Re: Overheating cut paraffin slides?
|From:||Barry Rittman <firstname.lastname@example.org>|
the answer is maybe.
It is difficult to tell, as it depends on the temperature, time of
exposure, the proteins in question and how dry the section was before
the paraffin was melted. We used to routinely heat paraffin sections of
hard tissue but only after the section appeared dry to the eye. This
helped in section adhesion of the bone and dentin to the slide. With
these there did not seem to be any changes in staining or
immunochemistry compared to "non melted" sections.
I think you will just have to try it and see for the specific proteins
you are interested in. I would also run some other slides that have not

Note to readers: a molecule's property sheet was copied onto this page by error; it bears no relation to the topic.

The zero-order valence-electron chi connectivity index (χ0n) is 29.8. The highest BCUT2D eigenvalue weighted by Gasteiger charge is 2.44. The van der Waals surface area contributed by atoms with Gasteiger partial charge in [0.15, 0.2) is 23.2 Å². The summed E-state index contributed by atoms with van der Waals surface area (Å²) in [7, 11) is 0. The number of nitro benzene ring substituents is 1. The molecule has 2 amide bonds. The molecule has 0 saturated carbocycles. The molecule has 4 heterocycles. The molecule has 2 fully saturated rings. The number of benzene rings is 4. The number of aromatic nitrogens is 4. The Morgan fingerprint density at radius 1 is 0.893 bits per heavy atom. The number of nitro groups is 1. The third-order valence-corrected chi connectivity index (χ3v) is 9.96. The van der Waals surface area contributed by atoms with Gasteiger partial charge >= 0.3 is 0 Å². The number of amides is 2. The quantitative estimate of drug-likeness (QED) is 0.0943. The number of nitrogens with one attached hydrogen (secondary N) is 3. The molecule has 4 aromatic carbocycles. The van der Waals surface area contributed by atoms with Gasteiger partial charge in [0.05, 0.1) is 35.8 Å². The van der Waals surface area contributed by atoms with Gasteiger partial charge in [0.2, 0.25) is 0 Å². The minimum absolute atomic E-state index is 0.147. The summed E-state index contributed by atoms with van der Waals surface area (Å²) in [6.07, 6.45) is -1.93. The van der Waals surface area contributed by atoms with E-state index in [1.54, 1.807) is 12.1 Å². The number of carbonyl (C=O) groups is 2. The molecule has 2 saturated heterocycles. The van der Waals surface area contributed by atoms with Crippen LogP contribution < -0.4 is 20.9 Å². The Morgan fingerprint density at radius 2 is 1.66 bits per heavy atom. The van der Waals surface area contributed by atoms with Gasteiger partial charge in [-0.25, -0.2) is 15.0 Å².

been heated as extra controls to make sure that you have the specificity
that you would normally expect.
Kathie Berghorn wrote:
> Dear Histonetters,
> I am relatively new at using paraffin sections -- I had a
> student cutting paraffin sections over the weekend and to 'help'
> sections dry on the slide warmer after cutting, turned up the slide
> warmer enough that it melted the paraffin around the tissue.
> My question is.... is the tissue still usable? Did the heat
> damage proteins within the tissue affecting the antigenicity?
> Thanking you in
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